It was during Holy Week where, with eyes wide open, I looked for it. I knew joy would come on Easter Morning as it always did, but was there joy in the midst of the sorrowful week that preceded it? I had always looked at Holy Week as a week full of sorrow. The sadness of the last supper with friends where he knew, even as he broke bread, he was being deceived by someone he loved; or during the time in the garden where he felt the human feelings of fear of what was to come. Then when he was mocked, flogged, hungry and in pain and when he walked up to cavalry carrying the heavy cross and the sins of the world on his back, and then horrifically nailed to the cross and hoisted up for all to see. Even though I know he was dying for our sins, it still looked a whole lot like suffering to me, where was the joy in all this? I needed to know, can there be pure joy in the midst of the suffering too?

Joy Revealed

As I sat in church that Holy Week, I felt the Lord reveal the joy that I was asking to see in tangible ways as I listened and reflected on the readings and the stations of the cross. There were three things that particularly caught my attention where joy was found in the suffering and where the joy of the Lord became others’ strength that I had not seen before:

  • The first, at the Last Supper. Jesus gave his joy as he sat with his friends; teaching, ministering, eating, rejoicing, and reminiscing. He showed what it was to have a servant’s heart, and what it meant to be truly present. That night was about sharing joy in how much he loved and how he showed love to his friends. This would become their strength for the days that followed.
  • The second, on Jesus’ way up to Calvary. We hear the traditional story of Saint Veronica, moved with compassion and sorrow as she saw Jesus, tired, in pain and sweaty, dragging his cross up the hillside. With a servant’s heart, she removes her veil for Jesus to wipe his face. As she receives it back, she now has the face of Christ miraculously emblazoned on the cloth. His joy of being helped even in the simplest of ways was now a tangible example of the joy that comes from being loved and cared for. By Veronica sharing this good news with others, it becomes all of our joy and strength.
  • And lastly, the dialogue between Jesus and one of the thieves who was crucified next to him. Scripture tells us the good thief begins rebuking the other thief who was antagonizing Jesus in Luke (23:40-43),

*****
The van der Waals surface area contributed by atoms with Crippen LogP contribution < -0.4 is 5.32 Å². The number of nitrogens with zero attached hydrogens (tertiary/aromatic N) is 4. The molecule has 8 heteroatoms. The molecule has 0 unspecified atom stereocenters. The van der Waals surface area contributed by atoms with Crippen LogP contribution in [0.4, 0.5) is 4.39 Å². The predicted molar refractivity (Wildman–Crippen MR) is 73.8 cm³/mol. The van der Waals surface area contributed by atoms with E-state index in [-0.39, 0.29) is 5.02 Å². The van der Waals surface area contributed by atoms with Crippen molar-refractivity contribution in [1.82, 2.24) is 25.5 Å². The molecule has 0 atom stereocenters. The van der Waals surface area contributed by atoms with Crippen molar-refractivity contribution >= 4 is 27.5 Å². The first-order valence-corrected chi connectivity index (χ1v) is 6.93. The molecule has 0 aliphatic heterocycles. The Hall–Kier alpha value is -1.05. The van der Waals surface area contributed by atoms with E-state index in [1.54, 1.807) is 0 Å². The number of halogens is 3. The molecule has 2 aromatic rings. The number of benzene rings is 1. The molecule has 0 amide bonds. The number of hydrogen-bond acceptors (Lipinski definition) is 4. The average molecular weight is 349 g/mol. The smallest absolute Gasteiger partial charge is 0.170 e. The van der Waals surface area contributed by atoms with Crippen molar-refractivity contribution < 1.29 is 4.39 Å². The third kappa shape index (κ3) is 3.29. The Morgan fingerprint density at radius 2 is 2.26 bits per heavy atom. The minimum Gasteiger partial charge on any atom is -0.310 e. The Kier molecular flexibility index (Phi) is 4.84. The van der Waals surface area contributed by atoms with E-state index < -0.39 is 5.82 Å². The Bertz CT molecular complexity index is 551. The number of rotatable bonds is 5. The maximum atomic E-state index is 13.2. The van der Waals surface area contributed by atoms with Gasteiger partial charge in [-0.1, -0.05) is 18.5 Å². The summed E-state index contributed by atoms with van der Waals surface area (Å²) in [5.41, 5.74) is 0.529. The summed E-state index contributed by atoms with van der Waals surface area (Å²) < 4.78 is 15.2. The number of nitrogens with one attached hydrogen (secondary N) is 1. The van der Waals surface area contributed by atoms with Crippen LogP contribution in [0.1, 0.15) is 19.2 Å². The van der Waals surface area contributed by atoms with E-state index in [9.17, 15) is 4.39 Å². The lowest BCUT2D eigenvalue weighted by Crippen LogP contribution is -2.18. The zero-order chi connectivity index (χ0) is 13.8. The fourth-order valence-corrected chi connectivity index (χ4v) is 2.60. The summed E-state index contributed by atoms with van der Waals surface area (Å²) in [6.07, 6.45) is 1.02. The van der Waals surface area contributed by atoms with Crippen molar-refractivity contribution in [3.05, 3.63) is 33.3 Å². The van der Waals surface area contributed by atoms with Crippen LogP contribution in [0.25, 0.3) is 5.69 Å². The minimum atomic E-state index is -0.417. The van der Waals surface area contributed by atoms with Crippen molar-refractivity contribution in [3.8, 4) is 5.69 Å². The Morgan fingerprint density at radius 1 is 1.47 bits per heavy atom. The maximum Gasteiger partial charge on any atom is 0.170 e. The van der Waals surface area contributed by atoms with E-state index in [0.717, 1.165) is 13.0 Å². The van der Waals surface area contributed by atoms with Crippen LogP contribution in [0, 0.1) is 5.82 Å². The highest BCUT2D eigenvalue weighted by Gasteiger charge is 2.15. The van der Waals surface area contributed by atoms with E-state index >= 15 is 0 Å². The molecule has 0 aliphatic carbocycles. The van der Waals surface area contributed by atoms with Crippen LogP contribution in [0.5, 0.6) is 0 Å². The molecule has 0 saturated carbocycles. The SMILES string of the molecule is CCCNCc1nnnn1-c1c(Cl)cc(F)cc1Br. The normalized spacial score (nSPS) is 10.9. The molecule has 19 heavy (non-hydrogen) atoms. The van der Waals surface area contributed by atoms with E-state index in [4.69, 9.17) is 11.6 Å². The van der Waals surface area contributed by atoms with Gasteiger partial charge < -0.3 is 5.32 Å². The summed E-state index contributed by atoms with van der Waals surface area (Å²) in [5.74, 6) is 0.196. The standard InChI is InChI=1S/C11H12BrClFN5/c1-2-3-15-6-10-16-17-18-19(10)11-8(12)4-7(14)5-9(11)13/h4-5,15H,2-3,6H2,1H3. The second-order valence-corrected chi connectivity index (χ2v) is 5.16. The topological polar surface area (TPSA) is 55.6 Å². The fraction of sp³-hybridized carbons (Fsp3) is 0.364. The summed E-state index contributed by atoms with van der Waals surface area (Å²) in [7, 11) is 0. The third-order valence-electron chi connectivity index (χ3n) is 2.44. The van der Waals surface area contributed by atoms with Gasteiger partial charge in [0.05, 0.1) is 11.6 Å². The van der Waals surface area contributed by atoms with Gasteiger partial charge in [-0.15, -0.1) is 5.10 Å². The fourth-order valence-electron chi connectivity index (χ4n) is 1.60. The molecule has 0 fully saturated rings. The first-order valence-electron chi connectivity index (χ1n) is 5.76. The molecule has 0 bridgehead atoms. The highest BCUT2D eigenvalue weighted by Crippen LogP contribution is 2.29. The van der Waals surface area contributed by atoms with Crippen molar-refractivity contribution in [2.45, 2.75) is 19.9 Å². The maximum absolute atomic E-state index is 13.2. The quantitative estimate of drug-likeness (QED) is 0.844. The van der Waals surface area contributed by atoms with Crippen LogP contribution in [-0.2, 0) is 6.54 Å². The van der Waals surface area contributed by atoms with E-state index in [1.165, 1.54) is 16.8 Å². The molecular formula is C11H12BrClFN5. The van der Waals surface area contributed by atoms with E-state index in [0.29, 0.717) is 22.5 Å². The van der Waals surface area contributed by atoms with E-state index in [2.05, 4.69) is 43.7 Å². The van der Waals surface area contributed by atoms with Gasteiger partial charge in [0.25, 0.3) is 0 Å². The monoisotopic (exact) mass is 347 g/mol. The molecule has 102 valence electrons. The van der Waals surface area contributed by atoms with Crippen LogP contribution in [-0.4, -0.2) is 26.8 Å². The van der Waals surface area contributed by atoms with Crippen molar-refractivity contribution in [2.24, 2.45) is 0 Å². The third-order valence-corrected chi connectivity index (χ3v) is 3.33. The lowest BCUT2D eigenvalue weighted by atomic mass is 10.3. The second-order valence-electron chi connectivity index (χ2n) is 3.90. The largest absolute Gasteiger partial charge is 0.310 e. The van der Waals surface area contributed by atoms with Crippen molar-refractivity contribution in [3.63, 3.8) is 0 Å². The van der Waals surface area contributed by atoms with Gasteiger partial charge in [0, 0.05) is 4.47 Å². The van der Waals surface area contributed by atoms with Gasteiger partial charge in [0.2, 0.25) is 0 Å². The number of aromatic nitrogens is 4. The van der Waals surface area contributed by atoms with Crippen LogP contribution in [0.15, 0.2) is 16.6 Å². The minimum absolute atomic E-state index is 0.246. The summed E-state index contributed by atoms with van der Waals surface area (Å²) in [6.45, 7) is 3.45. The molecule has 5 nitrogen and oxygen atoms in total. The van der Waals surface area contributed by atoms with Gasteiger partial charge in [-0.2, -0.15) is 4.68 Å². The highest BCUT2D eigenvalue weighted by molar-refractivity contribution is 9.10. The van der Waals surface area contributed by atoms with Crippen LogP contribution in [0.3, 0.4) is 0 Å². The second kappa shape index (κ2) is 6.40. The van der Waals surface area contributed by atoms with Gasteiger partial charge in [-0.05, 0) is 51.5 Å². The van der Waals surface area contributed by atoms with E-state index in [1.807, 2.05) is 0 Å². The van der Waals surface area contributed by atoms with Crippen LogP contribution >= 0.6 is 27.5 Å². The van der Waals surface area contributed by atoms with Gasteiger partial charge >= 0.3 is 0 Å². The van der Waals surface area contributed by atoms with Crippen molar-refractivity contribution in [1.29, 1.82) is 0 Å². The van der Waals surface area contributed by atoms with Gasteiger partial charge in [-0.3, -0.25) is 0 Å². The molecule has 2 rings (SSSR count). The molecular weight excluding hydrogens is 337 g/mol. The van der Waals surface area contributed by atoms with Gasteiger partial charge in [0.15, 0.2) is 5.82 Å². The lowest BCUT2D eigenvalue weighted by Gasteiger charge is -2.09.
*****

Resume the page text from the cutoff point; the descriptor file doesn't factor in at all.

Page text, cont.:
“Don’t you fear God,” he said, “since you are under the same sentence? We are punished justly, for we are getting what our deeds deserve. But this man has done nothing wrong.” Then he said, “Jesus, remember me when you come into your kingdom.” Jesus answered him, “Truly I tell you, today you will be with me in paradise.”

Can you imagine the joy and strength that must have given the good thief? Knowing that God’s mercy, even after all he had done, was enough? The joy he must have felt knowing that because of his heartfelt repentance, after he takes his last breath he will be with Jesus in paradise! I imagine that strength must have gotten him through the final hours of his physical suffering on the cross.

Joy and Strength Through The Sacraments

These scripture stories also helped me to see that God was revealing to me other tangible ways to feel and receive the Joy of the Lord, through our beautiful Church sacraments and being of service to others. Every week when I go to church and receive the Body of Christ, I am filled with the Joy of the Lord, as Christ meets me with love in the form of bread. His holy presence within me gives me strength.  Through the sacrament of confession, when like the good thief, I make a sincere confession, the joy that fills me knowing His mercy and grace has just been poured over me. It is the strength I need to do better, try harder and walk in peace. Also, to be in service to others brings the Joy of the Lord down to earth.  When you put Jesus first, then others and then you… you are living out His Joy! How blessed are we to have so many great examples and sacraments that express that the Joy of the Lord is truly our strength!

So, can there be pure joy in the midst of the suffering too? Yes! How great is our God!!! Let us celebrate this Easter season with joy- Alleluia, Alleluia- Holy is His name!